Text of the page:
However, when fast list presentation was followed by an empty delay of 1000 ms before the probe, thereby providing some time for post-encoding processes to occur after list presentation, the last-presented benefit disappeared. This indicates that the FOA had switched away from the last-presented letter about 1 second after list presentation, presumably to be used for attention-based maintenance processes. Compatible results can be found in other studies. In fact, the studies with a last-presented benefit often share very short durations of the delay between the memory list and the test probe, i.e., from 0 to 500 ms (e.g., Burrows & Okada, 1971; Corbellis, 1967; McElree & Dosher, 1993; Morin, DeRosa, & Stultz, 1967; Nee & Jonides, 2008), whereas studies with rather long empty delays appear to lead to the disappearance of the last-presented benefit (e.g., Clifton & Birenbaum, 1970; Donkin and Nosofsky, 2012; see Table 1).
|AUTHOR||ITEM PRESENTATION||DELAY||LAST-PRESENTED BENEFIT|
|Morin, DeRosa, & Stultz, 1967||500 ms||0 ms||Yes|
|Monsell, 1978||400 ms||100 ms||Yes|
|Vergauwe & Langerock, 2017||250 ms||150 ms||Yes|
|McElree & Dosher, 1989||500 ms||300 ms||Yes|
|Nee & Jonides, 2008||500 ms||300 ms||Yes|
|Corballis, 1967||150 ms||450 ms||Yes|
|Burrows & Okada, 1971||500 ms||500 ms||Yes|
|Donskin & Nosofsky, 2012||500 ms||600 ms||Yes|
|Monsell, 1978||400 ms||600 ms||Yes|
|Clifton & Birenbaum, 1970||1500 ms||800 ms||Yes|
|Corballis, 1967||300 ms||900 ms||Yes|
|Vergauwe & Langerock, 2017||250 ms||1150 ms||No|
|Donskin & Nosofsky, 2012||1000 ms||2000 ms||No|
|Burrows & Okada, 1971||1200 ms||2400 ms||Yes|
|Clifton & Birenbaum, 1970||1500 ms||2800 ms||No|
|Clifton & Birenbaum, 1970||1500 ms||4800 ms||No|
This raises the question of the exact time-course of the last-presented benefit; at what point in time does attention switch away from the last-presented item? Further investigations appear necessary to pinpoint more precisely when the FOA switches away from the last-presented list item, presumably to start post-encoding processes that support working memory maintenance of the list. This paper aims to solve this gap of knowledge.
The current paper reports two experiments studying the time-course of the last-presented benefit, with the aim to uncover when the FOA switches away from the representation of the last-presented memory item. Thus, the goal is to pinpoint at what point in time the last-presented benefit disappears, i.e., what delay following stimulus presentation is sufficiently long for the FOA to switch away from the last-presented item. To explore this, we presented a memory list at a fast rate such that the time available for post-encoding processes was severely limited during list presentation, and then carefully manipulated the empty delay that was presented between the last memory item and the presentation of the probe.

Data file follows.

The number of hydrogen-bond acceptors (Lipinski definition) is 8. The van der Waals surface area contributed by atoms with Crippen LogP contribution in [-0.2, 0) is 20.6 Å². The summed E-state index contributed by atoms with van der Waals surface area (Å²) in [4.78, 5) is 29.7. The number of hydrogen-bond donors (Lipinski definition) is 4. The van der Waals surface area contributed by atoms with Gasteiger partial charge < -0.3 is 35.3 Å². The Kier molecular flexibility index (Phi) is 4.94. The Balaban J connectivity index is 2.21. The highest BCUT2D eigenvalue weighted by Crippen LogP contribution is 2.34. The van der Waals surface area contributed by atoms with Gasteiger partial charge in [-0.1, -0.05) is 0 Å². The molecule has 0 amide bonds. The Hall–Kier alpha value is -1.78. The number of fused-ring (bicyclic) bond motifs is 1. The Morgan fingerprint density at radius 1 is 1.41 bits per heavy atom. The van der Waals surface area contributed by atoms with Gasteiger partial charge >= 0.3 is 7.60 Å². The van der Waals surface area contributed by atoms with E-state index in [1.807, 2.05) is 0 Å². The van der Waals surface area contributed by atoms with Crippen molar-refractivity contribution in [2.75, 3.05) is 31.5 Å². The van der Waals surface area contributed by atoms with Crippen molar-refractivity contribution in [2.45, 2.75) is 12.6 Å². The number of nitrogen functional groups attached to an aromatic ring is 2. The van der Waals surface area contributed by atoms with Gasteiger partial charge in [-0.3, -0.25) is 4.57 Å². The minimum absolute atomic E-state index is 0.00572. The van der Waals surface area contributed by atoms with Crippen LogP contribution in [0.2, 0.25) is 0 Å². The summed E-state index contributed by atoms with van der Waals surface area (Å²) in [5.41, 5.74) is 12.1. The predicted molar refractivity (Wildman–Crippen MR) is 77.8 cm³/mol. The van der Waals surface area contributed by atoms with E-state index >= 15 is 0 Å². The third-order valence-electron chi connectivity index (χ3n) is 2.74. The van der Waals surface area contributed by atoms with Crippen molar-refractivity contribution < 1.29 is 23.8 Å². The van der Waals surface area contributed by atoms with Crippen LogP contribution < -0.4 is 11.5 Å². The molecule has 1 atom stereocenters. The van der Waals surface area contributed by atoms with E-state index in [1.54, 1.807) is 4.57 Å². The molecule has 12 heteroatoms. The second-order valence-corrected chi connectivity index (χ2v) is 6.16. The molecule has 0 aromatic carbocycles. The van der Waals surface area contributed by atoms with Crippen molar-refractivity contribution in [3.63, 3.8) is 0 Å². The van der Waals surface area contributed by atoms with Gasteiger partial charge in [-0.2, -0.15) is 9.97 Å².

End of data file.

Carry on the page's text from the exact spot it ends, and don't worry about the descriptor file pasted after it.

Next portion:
The presentation rates used for the to-be-remembered letters have already been shown to bring strong evidence in favour of a last-presented benefit when no delay is provided between the memory list and the test probe (Vergauwe & Langerock, 2017, Experiment 4), consistent with the idea that right after the list is presented very quickly, the last-presented item is still in the FOA. Thus, in Experiment 1, we replicated this condition (i.e., empty delay of 0 ms) as well as three additional time-points (i.e., 500 ms, 1000 ms, and 2000 ms). To anticipate, the findings of Experiment 1 showed that the last-presented benefit disappeared between a delay of 500 and 1000 ms. To pinpoint the exact time point of the attentional shift of interest more precisely, we included some additional time-points in Experiment 2 in approximately that range, such that the probe was presented after an empty delay of 0 ms, 200 ms, 400 ms, 750 ms or 1500 ms in Experiment 2. Note that by providing a spread of delays, including 1500 ms, Experiment 2 can also confirm the generalisability of the findings of Experiment 1 at long delays.